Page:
The Dark Hours by Michael Connelly [6/10]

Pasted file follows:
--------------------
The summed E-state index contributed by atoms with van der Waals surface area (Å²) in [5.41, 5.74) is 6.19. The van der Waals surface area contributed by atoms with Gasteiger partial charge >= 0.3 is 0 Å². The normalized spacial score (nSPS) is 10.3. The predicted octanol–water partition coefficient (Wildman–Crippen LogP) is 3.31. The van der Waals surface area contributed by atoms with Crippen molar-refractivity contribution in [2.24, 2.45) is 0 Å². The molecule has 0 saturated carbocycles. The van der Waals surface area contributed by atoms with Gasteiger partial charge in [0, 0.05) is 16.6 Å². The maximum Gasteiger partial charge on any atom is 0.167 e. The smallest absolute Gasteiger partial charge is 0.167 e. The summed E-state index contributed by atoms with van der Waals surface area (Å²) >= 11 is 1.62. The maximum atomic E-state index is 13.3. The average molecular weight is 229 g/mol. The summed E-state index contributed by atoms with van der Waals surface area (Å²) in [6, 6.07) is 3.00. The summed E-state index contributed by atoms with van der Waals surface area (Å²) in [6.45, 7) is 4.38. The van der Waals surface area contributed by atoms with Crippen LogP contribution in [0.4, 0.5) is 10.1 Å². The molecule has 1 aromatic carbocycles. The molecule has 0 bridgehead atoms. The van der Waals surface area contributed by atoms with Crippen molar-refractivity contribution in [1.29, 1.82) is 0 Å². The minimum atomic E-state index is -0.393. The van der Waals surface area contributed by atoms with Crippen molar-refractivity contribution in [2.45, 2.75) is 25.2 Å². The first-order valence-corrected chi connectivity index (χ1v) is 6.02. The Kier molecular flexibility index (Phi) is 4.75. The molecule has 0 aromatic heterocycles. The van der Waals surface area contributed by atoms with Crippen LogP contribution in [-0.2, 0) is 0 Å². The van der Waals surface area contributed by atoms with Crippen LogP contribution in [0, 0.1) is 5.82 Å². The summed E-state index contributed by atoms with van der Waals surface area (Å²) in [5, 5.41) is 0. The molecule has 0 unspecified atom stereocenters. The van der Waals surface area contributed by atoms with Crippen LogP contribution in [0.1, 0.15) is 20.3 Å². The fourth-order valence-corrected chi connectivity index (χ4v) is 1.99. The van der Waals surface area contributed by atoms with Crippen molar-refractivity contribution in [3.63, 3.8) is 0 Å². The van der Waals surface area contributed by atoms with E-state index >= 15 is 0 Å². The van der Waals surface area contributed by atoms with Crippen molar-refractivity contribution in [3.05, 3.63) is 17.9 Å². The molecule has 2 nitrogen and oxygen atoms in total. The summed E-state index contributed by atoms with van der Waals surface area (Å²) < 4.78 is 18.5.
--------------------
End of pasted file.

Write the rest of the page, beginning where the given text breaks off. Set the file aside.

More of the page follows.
Superstar crime fiction writers invariably slide downwards. Even the redoubtable James Lee Burke, for so long my favorite writer in any genre, became a self pastiche. Michael Connelly has always been the exception, his nearly two dozen Harry Bosch novels all perfectly plotted, suffused with characterization, and stylishly penned. Throw in the marvelous Mickey Haller books and it is no wonder that I always snap up the annual (or more frequent!) Connelly treat. “The Dark Hours” is the fourth outing for Renee Ballard, a Los Angeles detective of relentless activity and purpose, seemingly without higher ambitions, who is smart and expedient. The presence of Bosch as her partner/mentor enhanced the previous two Ballard outings. In The Dark Hours, Ballard takes on a New Years Eve killing of mystifying opaqueness while tracking two savage rapists. The author’s command of plot is as masterful as ever, making for an easy armchair read, but for the first time, I found myself thinking, “too much plot, where are the humans?” If you’re a Connelly fan, snap up The Dark Hours. If you’re a general crimmy fan, go back and read the Bosch classics.

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